How to Set Ice on Fire

How to Set Ice on Fire

Have you ever wondered whether you could set ice on fire? These are instructions for how to make ice appear to burn and also instructions so that you can actually set it on fire.

Making Ice Appear to Be on Fire

Most of the photos you might see of burning ice were probably made using Photoshop, but you can get the appearance of burning ice very easily without resorting to image processing tricks. Get some glass cubes (craft stores carry them), set them on a surface that can withstand fire (metal pan, Pyrex, stoneware), pour something flammable over the 'ice', and set it alight. You can use 151 rum (ethanol), rubbing alcohol (try for 90% isopropyl alcohol, not the 70% alcohol stuff), or methanol (Heet™ fuel treatment from the automotive section of a store). These easy-to-obtain fuels burn cleanly, so they won't set off your smoke alarm (I know… I tried). If you want colored flames, you can add any of the usual flame colorants to the ethanol or rubbing alcohol. If you use methanol, try adding a little boric acid for a brilliant green flame. Use caution with methanol, since it burns very hot. One little display tip: You can give glass cubes the imperfect, crackled appearance of water ice by setting one on fire and then tossing it (with tongs) into water after the fire goes out. The glass may shatter, but if you have the temperature just right you'll just create internal fractures that look very pretty in photographs.

Flaming Ice

I basically told you how to set ice on fire when I explained how to make a flaming B-52 drink. High-proof ethanol (like 151 rum) or 90% isopropyl alcohol will float on the surface of water and mix with it so that as long as there is fuel, your ice will appear to burn. As the ice melts, it will extinguish the flame (methanol is highly toxic too). You can use ethanol on ice used for human consumption (or flaming ice cream drinks). Rubbing alcohol (isopropyl) and methanol are toxic and should only be used for decorative purposes.

Really Burning the Ice

You may be thinking it is impossible to burn ice. Strictly speaking, that is not true. You can burn ice, just not water ice. If you make ice cubes from any of the alcohols I have listed, you can burn them. For pure alcohol ice cubes, you'll need a way to freeze the liquid down to about -100°C, give or take a few degrees depending on the specific alcohol. You don't need to get quite that cold for 75% alcohol/25% water ice, which will burn if you spritz it with a little liquid alcohol to get flammable vapor over the ice. You may be able to freeze the 75% solution over dry ice.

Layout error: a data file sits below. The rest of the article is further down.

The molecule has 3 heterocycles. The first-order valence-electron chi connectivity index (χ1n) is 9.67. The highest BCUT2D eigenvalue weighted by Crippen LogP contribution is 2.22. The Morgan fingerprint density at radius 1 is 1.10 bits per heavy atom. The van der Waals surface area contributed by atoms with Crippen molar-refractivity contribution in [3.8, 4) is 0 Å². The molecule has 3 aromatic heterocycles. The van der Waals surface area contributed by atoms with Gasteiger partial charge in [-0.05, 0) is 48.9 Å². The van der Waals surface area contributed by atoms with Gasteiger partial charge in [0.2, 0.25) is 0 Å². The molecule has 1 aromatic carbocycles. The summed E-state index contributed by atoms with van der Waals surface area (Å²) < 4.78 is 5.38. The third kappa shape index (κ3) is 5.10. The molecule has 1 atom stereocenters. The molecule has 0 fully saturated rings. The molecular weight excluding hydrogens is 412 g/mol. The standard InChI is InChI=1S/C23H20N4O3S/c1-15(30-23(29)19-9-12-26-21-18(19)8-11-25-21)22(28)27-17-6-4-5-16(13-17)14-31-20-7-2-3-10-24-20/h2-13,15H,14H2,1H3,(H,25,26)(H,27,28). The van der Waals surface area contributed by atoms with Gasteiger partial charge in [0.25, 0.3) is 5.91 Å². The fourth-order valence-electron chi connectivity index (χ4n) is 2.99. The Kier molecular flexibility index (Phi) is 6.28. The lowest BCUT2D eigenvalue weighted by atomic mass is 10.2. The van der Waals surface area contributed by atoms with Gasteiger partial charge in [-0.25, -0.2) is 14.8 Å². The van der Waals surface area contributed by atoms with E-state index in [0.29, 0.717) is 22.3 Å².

Flaming Ice Safety

Just remember two things: (1) If you want to ingest the flaming ice, only use food-grade ethanol, not some other fuel. (2) Methanol burns very, very hot! You can get away with using almost any surface if you use ethanol or isopropanol. You can even touch the flame briefly. However, the risk of getting burned or of your fire getting out of control are much higher using methanol because it produces so much heat.

Is It Possible to Burn Water?

The reason water is used to extinguish flames is because it has such a high heat capacity. Technically, you can't "burn" water because combustion is an oxidation process. In a sense, water is the product of the combustion of hydrogen.

However, if you pass a sufficiently strong electrical current through water, it decomposes into its elements. The hydrogen gas is flammable, while the oxygen gas supports its combustion. If you have a flame or ignition source at the point of electrolysis, water will appear to burn.

So, it follows you could make real water ice appear to burn. For this to occur, the ice would need to be floating in some liquid water. Electrolysis of the water to produce hydrogen and oxygen would yield flammable gas above the ice. Igniting the gas would make the ice appear to burn. Note this is a theoretical method of burning ice, not one you'd want to try in a school science lab! It's much safer to burn hydrogen from electrolysis in bubbles or balloons than in the open.

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